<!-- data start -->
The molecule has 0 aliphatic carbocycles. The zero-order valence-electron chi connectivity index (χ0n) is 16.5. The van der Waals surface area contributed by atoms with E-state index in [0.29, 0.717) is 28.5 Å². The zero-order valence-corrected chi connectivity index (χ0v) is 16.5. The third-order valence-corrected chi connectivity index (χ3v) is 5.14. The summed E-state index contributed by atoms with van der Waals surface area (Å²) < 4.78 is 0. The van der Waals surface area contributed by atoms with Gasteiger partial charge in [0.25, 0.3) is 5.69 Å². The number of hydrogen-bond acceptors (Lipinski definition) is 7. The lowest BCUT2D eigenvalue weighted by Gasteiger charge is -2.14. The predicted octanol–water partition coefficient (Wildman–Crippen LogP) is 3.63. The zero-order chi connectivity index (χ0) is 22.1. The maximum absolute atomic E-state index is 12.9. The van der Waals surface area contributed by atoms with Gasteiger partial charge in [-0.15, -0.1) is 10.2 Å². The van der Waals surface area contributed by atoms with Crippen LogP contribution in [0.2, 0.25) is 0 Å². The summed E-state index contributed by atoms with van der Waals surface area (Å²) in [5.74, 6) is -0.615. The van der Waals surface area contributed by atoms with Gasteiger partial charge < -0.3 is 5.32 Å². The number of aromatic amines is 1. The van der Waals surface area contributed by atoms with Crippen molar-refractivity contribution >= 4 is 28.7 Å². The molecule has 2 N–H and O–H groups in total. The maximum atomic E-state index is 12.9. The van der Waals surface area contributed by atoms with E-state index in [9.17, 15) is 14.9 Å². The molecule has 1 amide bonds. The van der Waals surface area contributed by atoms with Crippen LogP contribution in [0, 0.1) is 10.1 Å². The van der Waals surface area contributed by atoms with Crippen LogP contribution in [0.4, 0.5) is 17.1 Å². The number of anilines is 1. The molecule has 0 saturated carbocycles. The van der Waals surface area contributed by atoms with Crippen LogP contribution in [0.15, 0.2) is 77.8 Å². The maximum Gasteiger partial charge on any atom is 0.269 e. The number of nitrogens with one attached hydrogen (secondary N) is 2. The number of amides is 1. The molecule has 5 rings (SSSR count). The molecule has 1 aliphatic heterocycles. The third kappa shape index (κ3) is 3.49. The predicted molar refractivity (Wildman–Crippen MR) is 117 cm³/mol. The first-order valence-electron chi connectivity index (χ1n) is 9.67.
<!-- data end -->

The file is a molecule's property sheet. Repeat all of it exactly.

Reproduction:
The molecule has 0 aliphatic carbocycles. The zero-order valence-electron chi connectivity index (χ0n) is 16.5. The van der Waals surface area contributed by atoms with E-state index in [0.29, 0.717) is 28.5 Å². The zero-order valence-corrected chi connectivity index (χ0v) is 16.5. The third-order valence-corrected chi connectivity index (χ3v) is 5.14. The summed E-state index contributed by atoms with van der Waals surface area (Å²) < 4.78 is 0. The van der Waals surface area contributed by atoms with Gasteiger partial charge in [0.25, 0.3) is 5.69 Å². The number of hydrogen-bond acceptors (Lipinski definition) is 7. The lowest BCUT2D eigenvalue weighted by Gasteiger charge is -2.14. The predicted octanol–water partition coefficient (Wildman–Crippen LogP) is 3.63. The zero-order chi connectivity index (χ0) is 22.1. The maximum absolute atomic E-state index is 12.9. The van der Waals surface area contributed by atoms with Gasteiger partial charge in [-0.15, -0.1) is 10.2 Å². The van der Waals surface area contributed by atoms with Crippen LogP contribution in [0.2, 0.25) is 0 Å². The summed E-state index contributed by atoms with van der Waals surface area (Å²) in [5.74, 6) is -0.615. The van der Waals surface area contributed by atoms with Gasteiger partial charge < -0.3 is 5.32 Å². The number of aromatic amines is 1. The van der Waals surface area contributed by atoms with Crippen molar-refractivity contribution >= 4 is 28.7 Å². The molecule has 2 N–H and O–H groups in total. The maximum atomic E-state index is 12.9. The van der Waals surface area contributed by atoms with E-state index in [9.17, 15) is 14.9 Å². The molecule has 1 amide bonds. The van der Waals surface area contributed by atoms with Crippen LogP contribution in [0, 0.1) is 10.1 Å². The van der Waals surface area contributed by atoms with Crippen LogP contribution in [0.4, 0.5) is 17.1 Å². The number of anilines is 1. The molecule has 0 saturated carbocycles. The van der Waals surface area contributed by atoms with Crippen LogP contribution in [0.15, 0.2) is 77.8 Å². The maximum Gasteiger partial charge on any atom is 0.269 e. The number of nitrogens with one attached hydrogen (secondary N) is 2. The number of amides is 1. The molecule has 5 rings (SSSR count). The molecule has 1 aliphatic heterocycles. The third kappa shape index (κ3) is 3.49. The predicted molar refractivity (Wildman–Crippen MR) is 117 cm³/mol. The first-order valence-electron chi connectivity index (χ1n) is 9.67.